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The Last Romantics: Book summary and reviews of The Last Romantics by Tara Conklin

The Last Romantics

by Tara Conklin

The Last Romantics by Tara Conklin X
The Last Romantics by Tara Conklin
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  • Published in USA  Feb 2019
    368 pages
    Genre: Novels

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About this book

Book Summary

The New York Times bestselling author of The House Girl explores the lives of four siblings in this ambitious and absorbing novel in the vein of Commonwealth and The Interestings.

"The greatest works of poetry, what makes each of us a poet, are the stories we tell about ourselves. We create them out of family and blood and friends and love and hate and what we've read and watched and witnessed. Longing and regret, illness, broken bones, broken hearts, achievements, money won and lost, palm readings and visions. We tell these stories until we believe them."

When the renowned poet Fiona Skinner is asked about the inspiration behind her iconic work, The Love Poem, she tells her audience a story about her family and a betrayal that reverberates through time.

It begins in a big yellow house with a funeral, an iron poker, and a brief variation forever known as the Pause: a free and feral summer in a middle-class Connecticut town. Caught between the predictable life they once led and an uncertain future that stretches before them, the Skinner siblings - fierce Renee, sensitive Caroline, golden boy Joe and watchful Fiona - emerge from the Pause staunchly loyal and deeply connected.  Two decades later, the siblings find themselves once again confronted with a family crisis that tests the strength of these bonds and forces them to question the life choices they've made and ask what, exactly, they will do for love. 

A sweeping yet intimate epic about one American family, The Last Romantics is an unforgettable exploration of the ties that bind us together, the responsibilities we embrace and the duties we resent, and how we can lose - and sometimes rescue - the ones we love. A novel that pierces the heart and lingers in the mind, it is also a beautiful meditation on the power of stories - how they navigate us through difficult times, help us understand the past, and point the way toward our future.

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Reviews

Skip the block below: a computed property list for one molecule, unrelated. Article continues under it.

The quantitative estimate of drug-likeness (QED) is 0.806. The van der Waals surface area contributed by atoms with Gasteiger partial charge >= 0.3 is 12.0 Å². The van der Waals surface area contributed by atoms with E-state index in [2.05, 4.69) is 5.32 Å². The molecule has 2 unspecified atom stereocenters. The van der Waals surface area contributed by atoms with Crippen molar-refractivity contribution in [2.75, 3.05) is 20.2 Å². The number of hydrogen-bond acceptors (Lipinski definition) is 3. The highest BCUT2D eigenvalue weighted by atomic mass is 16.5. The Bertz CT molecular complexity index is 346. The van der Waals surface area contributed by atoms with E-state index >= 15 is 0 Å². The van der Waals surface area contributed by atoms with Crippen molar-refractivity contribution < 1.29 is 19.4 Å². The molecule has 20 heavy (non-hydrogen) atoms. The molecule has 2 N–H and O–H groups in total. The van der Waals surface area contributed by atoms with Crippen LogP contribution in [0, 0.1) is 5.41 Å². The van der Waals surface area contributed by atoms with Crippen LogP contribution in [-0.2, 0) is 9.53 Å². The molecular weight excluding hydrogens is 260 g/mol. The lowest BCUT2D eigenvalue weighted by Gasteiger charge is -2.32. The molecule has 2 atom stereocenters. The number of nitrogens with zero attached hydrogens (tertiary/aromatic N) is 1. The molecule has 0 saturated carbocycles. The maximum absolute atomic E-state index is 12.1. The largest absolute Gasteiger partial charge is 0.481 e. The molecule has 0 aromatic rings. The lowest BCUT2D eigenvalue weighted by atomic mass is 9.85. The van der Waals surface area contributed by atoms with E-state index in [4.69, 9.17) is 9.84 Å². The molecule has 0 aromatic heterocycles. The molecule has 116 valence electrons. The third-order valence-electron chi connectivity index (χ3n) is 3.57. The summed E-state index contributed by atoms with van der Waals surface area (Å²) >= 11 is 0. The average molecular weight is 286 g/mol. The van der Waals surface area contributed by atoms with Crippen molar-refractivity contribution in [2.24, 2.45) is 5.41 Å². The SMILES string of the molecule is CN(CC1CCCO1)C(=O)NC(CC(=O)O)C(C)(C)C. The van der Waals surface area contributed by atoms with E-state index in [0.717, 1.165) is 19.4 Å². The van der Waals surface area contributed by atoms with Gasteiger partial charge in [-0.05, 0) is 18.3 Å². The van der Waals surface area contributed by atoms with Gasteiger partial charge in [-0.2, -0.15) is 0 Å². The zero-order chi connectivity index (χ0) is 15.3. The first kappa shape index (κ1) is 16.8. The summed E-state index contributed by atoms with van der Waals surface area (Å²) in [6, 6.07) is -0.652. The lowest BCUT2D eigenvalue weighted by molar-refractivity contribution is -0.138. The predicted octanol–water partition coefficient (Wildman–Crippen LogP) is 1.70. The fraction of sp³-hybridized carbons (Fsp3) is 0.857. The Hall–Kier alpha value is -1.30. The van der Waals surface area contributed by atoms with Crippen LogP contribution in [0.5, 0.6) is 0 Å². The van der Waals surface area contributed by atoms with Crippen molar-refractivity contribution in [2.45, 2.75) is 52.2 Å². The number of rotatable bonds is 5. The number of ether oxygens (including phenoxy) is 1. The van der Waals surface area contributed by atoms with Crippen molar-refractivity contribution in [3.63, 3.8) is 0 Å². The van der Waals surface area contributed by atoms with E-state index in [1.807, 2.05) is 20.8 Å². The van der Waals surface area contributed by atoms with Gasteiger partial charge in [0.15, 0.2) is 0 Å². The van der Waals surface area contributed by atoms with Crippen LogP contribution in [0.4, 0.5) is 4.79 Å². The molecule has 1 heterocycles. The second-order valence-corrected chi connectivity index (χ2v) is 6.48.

Media Reviews

"Despite spanning almost a century, The Last Romantics never feels rushed. Conklin places readers in the center of the Skinner family, moving back and forth in time and allowing waves of emotion to slowly uncurl. Perfectly paced, affecting fiction." - Booklist

"Structural problems aside, the examination of trauma and its impact on family relationships is believably rendered." - Library Journal

"Tara Conklin is a generous writer who deftly brings us into the world of this fictional family, an engrossing and vivid place where I was happy to stay. The Last Romantics is a richly observed novel, both ambitious and welcoming." - Meg Wolitzer

"An intimate, soul-searing examination of a modern family and the ties that bind, for better or worse." - Stefanie Hargreaves, Shelf Awareness Galley Love of the Week

"A triumph of storytelling, an ambitious examination of the failures of love and how we, against all odds, find a way to survive.... A complex, resonant work that will reshape your understanding of family." - Kevin Wilson, author of The Family Fang

"All of the luxuriously spun characters in The Last Romantics, entwined via that impossible web we call family, unfold over their many years with the perfect balance of familiarity and wonder that makes turning their pages such a pleasure." - Laurie Frankel, New York Times bestselling author of This Is How It Always Is

"There's so much love and loss in this book that I read it with a box of tissues, laughing with astonishment through the tears. The kind of book you lose yourself in." - Lisa Gabriele, author of The Winters

The information about The Last Romantics shown above was first featured in "The BookBrowse Review" - BookBrowse's online-magazine that keeps our members abreast of notable and high-profile books publishing in the coming weeks. In most cases, the reviews are necessarily limited to those that were available to us ahead of publication. If you are the publisher or author of this book and feel that the reviews shown do not properly reflect the range of media opinion now available, please send us a message with the mainstream media reviews that you would like to see added.

Reader Reviews

Write your own review

Melissa S. (Rowland, NC)

So Many Voices